Interview: Marthinus van Schalkwyk

How did hosting the 2010 World Cup affect the tourist industry in South Africa?

MARTHINUS VAN SCHALKWYK: The World Cup helped to brand the country as a tourism destination considerably. Some 309,554 foreign tourists arrived with the primary purpose of attending the World Cup during its four-week duration, contributing an incremental tourism revenue of R3.6bn ($495.72m) during that period. Almost 90% of those surveyed said they would consider revisiting South Africa and 96% said they would recommend the country to their friends and relatives. Thus the indirect, longer-term impact has been significant.

Some 32bn people around the world watched the matches and associated festivities, and the total awareness of South Africa as a leisure destination increased by 9% following the event. More than a third of tourists surveyed reported the World Cup was their first source of awareness about the country, while another survey found the intention to visit South Africa in the short term increased by 35% after the tournament.

What can be done to make it easier for tourists to come to South Africa?

VAN SCHALKWYK: The country faces issues related to the cost of plane tickets and perceptions concerning value for money. Other obstacles include the possible difficulty of obtaining visas quickly, especially for groups from emerging markets like China, India and other African countries. Electronic visas will be able to deal most effectively with this barrier, as applications are less costly, more convenient and generally more efficient. Concerns about security of information sharing are legitimate, but we believe entry procedures could be streamlined without compromising security.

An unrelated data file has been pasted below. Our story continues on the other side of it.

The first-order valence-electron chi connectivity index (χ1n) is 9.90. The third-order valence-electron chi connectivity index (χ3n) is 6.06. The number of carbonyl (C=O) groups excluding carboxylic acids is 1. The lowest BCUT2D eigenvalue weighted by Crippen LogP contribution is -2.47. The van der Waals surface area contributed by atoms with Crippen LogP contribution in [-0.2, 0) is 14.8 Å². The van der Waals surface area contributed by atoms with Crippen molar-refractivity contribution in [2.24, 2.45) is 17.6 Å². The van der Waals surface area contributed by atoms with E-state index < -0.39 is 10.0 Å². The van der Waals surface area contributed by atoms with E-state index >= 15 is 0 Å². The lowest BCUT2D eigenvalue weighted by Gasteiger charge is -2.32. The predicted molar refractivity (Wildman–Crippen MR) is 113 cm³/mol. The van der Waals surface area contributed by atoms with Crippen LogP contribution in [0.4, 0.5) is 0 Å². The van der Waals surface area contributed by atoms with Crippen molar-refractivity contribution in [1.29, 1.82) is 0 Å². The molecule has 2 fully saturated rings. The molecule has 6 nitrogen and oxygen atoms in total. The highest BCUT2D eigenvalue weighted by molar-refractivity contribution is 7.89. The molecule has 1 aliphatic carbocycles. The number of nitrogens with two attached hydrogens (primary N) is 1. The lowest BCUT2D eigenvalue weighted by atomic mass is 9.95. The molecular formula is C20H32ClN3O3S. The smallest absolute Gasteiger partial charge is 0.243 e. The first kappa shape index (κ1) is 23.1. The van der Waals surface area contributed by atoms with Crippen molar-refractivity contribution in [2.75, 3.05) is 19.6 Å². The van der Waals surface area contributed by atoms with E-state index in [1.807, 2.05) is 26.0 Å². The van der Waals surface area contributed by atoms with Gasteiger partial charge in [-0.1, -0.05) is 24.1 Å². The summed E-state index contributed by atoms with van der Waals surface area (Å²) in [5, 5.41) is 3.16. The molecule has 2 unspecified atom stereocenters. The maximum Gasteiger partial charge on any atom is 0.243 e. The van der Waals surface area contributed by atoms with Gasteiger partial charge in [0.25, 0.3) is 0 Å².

How can seasonality and greater geographic visitor distribution be addressed?

VAN SCHALKWYK: Building a strong domestic tourism market is critical for sustainability and addressing both seasonality and geographic spread. Therefore, the focus of the industry leading to Vision 2020 will be to entrench a culture of travel among South Africans. This will be done through affordable holiday packages and the marketing of an expanded range of products and services to those outside the traditional tourist markets.

In response to the government’s broader objective of rural development, we are also developing a rural tourism strategy. This plan looks to identify ways that rural areas could be incorporated into the mainstream tourism economy. Many of South Africa’s key attractions are in rural areas, including six of its eight World Heritage sites. It is important to further develop and promote these areas in support of job creation.

In which niche tourism segments do you see strong growth potential moving forward?

VAN SCHALKWYK: A number of initiatives are now in place within the National Tourism Sector Strategy, where niche tourism development plays an important role in positioning South Africa to become a globally competitive destination. We are currently working on a few select niche tourism products, including heritage, cultural and “avitourism” (nature tourism specifically focused on bird life). Research studies towards further developing educational tourism and universal accessibility are also currently under way.

Trends in tourism over the past decade have increasingly shown that travellers are seeking more authentic and memorable experiences through meaningful interaction with local people and cultures. A report from 2009 by the Organisation for Economic Co-operation and Development demonstrates that over 50% of tourist activity in Europe is driven by cultural heritage, while the UN World Tourism Organisation estimated that cultural tourism accounts for 40% of all international travel. Tourism in South Africa currently focuses largely on safari-type experiences and scenic natural environments. However, the country also has significant potential for cultural tourism, as it is endowed with a diverse range of heritage and cultural products.